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GoNOLA Find: Bonfolk Collective

Colorful and ideal for gifting, these locally made socks are taking things a step further: they also support the New Orleans homeless community.

When is the last time you thought about your feet? Sure, maybe they need another pedicure, but have you ever been really, truly concerned with keeping your feet warm and dry?

Bonfolk Collective is a sock company asking you to mull over that question: what might it feel like if you had to worry about something as basic as a dry, clean pair of socks? It is a local brand with a local, socially driven mission: one pair purchased = one pair donated.

‘What may seem like something small or insignificant to you may mean the world to someone else.’ — Janna Hart Black, founder of Bonfolk Collective

From L.A. to La.

While working in Los Angeles in fashion design, New Orleans native Janna Hart Black saw the effects of homelessness along Skid Row. “I would pass by hundreds of homeless people every day,” Janna says. “This really hit me hard. I got to talking to some of the people in the community, and I came to know that socks are the number-one requested but least-donated item in shelters.”

After a trip back home to visit family, Janna discovered that there is a large homeless population in New Orleans as well. “I knew I wanted to use my skills in design as a way to help give back to those less fortunate in the city,” she says. She quit her job in L.A., moved back to New Orleans, and started Bonfolk Collective.

Smart Socks

Bonfolk has two main types of socks: the socks it sells and the socks it donates. The socks that Bonfolk sells feature Janna’s custom designs, including crawfish, the state of Louisiana, saxophones, and Voodoo dolls, which Janna notes is her favorite. “I have had a couple of attorneys purchase them to wear and intimidate people in the courtroom!” she says. These socks are available for purchase on Bonfolk Collective’s website as well as local stores like Dirty Coast, Defend New Orleans, Red Arrow Workshop, and the Little Flea NOLA market, which runs every other weekend starting in March.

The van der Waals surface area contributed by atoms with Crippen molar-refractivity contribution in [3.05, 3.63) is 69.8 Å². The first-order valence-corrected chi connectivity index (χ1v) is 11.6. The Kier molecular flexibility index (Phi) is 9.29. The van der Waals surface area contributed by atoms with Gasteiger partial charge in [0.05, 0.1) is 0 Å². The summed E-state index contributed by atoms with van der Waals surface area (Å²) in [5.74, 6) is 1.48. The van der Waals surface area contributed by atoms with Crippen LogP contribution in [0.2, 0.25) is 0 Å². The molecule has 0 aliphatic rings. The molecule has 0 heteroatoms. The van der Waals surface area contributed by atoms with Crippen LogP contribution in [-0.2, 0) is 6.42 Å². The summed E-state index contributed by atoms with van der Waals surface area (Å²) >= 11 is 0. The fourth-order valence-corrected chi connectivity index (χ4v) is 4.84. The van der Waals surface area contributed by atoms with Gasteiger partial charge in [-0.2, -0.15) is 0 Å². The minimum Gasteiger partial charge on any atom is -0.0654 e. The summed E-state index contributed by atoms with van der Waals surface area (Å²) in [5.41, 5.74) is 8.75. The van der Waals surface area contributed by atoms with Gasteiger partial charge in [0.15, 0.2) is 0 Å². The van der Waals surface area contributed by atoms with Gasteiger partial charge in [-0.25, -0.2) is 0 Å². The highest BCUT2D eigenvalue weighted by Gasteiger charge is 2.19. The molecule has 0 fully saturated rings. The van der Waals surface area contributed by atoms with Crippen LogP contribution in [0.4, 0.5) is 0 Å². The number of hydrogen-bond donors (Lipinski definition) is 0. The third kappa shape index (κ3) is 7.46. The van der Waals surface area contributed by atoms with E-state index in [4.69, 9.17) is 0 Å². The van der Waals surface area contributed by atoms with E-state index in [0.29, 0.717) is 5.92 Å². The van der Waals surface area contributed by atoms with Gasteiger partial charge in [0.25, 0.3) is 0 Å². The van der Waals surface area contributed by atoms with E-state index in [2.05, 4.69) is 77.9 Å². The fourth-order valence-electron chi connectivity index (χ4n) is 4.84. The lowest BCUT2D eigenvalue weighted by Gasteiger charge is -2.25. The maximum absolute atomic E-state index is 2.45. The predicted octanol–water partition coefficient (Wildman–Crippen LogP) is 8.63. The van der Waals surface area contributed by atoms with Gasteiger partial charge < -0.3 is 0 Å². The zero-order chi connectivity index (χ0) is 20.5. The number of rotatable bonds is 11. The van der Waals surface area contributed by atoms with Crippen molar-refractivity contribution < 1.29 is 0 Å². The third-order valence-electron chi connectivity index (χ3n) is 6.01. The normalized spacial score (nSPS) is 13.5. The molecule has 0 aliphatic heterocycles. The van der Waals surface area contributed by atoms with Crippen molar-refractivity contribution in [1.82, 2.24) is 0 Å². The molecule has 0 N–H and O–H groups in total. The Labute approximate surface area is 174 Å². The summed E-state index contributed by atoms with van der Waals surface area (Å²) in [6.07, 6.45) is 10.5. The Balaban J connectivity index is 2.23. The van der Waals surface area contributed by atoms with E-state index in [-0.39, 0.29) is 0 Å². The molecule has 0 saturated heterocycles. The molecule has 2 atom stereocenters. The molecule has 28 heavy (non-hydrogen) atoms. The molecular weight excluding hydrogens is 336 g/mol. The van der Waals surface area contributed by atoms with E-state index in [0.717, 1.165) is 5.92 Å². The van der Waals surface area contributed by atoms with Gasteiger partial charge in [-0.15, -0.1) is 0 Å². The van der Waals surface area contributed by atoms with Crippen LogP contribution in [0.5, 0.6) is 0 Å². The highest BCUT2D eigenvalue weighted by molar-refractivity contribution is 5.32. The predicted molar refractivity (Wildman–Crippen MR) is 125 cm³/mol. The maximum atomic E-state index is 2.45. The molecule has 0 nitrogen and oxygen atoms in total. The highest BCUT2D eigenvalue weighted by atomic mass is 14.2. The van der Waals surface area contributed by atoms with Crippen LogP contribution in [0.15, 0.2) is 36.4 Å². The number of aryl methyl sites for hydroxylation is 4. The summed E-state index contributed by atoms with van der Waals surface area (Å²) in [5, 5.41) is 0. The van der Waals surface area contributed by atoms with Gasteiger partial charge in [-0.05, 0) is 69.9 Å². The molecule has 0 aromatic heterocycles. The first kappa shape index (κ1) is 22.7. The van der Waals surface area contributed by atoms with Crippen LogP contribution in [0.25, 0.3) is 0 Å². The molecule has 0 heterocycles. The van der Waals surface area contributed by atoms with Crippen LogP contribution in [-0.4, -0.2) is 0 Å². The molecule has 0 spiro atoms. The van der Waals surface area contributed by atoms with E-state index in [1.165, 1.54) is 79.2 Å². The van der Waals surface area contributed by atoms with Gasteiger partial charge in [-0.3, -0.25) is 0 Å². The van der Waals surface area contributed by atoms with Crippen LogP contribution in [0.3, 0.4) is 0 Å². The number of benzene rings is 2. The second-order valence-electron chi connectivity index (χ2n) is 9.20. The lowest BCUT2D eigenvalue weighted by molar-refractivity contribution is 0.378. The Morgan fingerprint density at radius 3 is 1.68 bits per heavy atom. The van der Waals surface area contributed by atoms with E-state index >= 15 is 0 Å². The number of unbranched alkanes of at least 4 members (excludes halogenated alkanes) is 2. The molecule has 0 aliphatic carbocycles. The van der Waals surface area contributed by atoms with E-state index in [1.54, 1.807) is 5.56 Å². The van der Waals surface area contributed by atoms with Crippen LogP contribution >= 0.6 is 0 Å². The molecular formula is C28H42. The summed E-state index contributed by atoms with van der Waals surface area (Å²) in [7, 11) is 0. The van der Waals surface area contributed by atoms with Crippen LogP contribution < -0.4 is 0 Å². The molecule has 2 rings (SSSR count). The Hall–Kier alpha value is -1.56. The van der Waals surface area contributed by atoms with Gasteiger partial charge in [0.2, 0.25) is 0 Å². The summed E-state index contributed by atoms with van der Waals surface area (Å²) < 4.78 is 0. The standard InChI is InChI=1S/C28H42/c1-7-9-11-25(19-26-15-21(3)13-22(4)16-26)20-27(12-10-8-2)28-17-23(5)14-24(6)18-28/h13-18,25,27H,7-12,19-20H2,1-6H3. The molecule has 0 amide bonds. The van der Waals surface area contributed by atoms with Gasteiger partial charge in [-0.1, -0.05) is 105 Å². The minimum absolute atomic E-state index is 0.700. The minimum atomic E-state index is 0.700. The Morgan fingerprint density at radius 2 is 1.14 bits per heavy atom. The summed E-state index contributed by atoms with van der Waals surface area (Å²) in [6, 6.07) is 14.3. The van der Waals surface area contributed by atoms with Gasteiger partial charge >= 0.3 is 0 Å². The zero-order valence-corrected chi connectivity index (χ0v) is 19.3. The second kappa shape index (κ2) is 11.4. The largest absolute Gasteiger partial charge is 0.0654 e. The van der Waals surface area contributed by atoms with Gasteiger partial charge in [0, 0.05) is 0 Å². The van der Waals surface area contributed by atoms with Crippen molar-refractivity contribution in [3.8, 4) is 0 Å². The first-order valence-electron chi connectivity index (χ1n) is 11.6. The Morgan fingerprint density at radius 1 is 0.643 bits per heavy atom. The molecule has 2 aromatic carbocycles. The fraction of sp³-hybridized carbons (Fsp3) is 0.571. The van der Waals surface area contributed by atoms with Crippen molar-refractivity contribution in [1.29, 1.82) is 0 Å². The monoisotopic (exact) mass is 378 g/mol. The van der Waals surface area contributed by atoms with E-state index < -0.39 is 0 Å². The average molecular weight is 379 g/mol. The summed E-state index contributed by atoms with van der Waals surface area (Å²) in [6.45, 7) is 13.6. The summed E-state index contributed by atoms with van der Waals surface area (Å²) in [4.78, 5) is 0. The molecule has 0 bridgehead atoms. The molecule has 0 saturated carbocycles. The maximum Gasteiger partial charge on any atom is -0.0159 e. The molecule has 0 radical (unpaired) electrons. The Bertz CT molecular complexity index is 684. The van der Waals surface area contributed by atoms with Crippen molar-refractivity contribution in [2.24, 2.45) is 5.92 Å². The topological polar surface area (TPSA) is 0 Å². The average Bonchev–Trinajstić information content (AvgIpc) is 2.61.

Socks can help prevent foot pain and disease, create warmth, and can improve overall quality of life; they are essential items for those who live predominantly on the street.

The second type of socks — the donated socks — are a bit different, and for good reason. Since these socks are given to our homeless community members, they have been engineered to be antibacterial and to wick moisture. Socks can help prevent foot pain and disease, create warmth, and can improve overall quality of life; they are essential items for those who live predominantly on the street.

It is obvious how important this mission is to Bonfolk Collective. When asked if there was anything else Janna wanted readers to know, she recalled the story of Bonfolk’s first-ever sock donation to the New Orleans Mission, a local homeless shelter.

“We handed out socks to the men and women there, and I left additional socks to be given out to the people [who] need them at their other location. Everyone was so kind and thankful to have a new, clean pair of socks. Some of them even told me that I made their day, thanked me, and gave me a huge hug. I was almost in tears,” she says.

“This first donation really made me realize how important this truly is — not only giving out socks, but going out into the community and talking to those less fortunate, showing someone that you care and want to help,” she continues. “What may seem like something small or insignificant to you may mean the world to someone else.”

A Gift That Keeps Giving

Bonfolk Collective socks make for great, locally made souvenirs and gifts (so much easier to choose a size than a t-shirt!). When you purchase a pair, you’ll enjoy your warm, clean, covered-in-little-crawfish feet. But you’ll also enjoy knowing that somewhere in New Orleans, someone on the street is just a little bit better off with his or her own pair of socks. It’s not a solution to homelessness, but it certainly is a step in taking care of our fellow humans. Your dollars have power. Use them well.

Stay connected with Bonfolk Collective (and even take part in an upcoming sock donation) through Instagram, Facebook, and their website.

Emily Ramírez Hernández is the child of New Orleans natives whose families have been in the city for generations. Emily's earliest memories of New Orleans include joyful car rides over bumpy streets, eating dripping roast beef po-boys at Domilise's, and catching bouncy balls during Mardi Gras parades with cousins. An urban planner by day and freelance writer by night, when she is off the clock she enjoys biking around town, belly dancing, and catching nerdlesque shows.

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